The Golden Mean Between Kurt & Dan: A Moderate Reading of the Ninth Amendment
Randy E. Barnett
Georgetown University Law Center
March 14, 2012
Drake Law Review, Vol. 56, 2008
Georgetown Public Law Research Paper No. 12-041
In these remarks given at the Drake Constitutional Law Center Symposium, Professor Randy Barnett addresses his disagreement with Dan Farber's view of the Ninth Amendment in his new book and with Kurt Lash's view of the Ninth Amendment in his recent articles, and he asks why the Ninth Amendment and the Privileges or Immunities Clause of the Fourteenth Amendment have been overlooked.
The author explains that his view is closer to Farber's; however, he asserts that the Ninth Amendment protects all fundamental liberties - not just some. He asserts that Lash incorrectly views the Ninth Amendment as protecting state majoritarianism rather than individual liberties. His argument relies on historically significant writings by Philadelphia Constitutional Convention delegate Representative Roger Sherman.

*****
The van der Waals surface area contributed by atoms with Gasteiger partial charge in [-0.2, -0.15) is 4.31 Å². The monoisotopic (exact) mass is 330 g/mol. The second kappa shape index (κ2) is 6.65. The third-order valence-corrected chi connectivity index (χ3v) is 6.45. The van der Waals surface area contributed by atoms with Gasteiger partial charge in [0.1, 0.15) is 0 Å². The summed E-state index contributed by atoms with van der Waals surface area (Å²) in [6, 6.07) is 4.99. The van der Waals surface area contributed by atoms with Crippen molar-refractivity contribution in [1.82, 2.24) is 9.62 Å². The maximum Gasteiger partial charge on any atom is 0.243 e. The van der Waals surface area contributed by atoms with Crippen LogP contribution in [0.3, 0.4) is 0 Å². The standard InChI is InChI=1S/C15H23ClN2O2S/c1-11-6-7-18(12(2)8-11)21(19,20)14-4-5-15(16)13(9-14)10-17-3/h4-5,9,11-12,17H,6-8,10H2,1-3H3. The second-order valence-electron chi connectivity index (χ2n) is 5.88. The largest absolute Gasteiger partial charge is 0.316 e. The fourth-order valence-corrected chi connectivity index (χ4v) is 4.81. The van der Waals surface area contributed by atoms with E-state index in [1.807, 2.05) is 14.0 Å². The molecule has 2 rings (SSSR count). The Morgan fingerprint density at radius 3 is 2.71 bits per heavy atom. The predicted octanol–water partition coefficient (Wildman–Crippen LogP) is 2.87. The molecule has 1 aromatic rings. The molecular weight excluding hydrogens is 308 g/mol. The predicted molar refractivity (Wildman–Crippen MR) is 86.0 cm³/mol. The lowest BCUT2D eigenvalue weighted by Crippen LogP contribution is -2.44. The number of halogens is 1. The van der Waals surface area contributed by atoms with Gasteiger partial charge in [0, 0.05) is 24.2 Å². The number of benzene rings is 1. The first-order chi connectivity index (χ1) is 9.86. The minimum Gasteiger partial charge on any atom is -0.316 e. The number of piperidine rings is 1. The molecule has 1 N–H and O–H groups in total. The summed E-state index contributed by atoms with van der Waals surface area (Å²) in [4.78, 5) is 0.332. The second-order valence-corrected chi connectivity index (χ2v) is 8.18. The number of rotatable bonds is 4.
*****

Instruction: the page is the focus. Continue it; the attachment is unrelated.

The author responds to critics who worry that his broad view of liberty could permit courts to impede the workings of government by saying that rights do not receive absolute protection. Instead, his approach sensibly places the burden on the government to justify its restrictions on individual rights. Professor Barnett provided a detailed explanation of his theory in a significant recent book.
Number of Pages in PDF File: 15
Keywords: Constitutional law, Ninth Amendment, Federal power, Individual liberties
JEL Classification: K00, K1, K3Accepted Paper Series
Date posted: March 16, 2012
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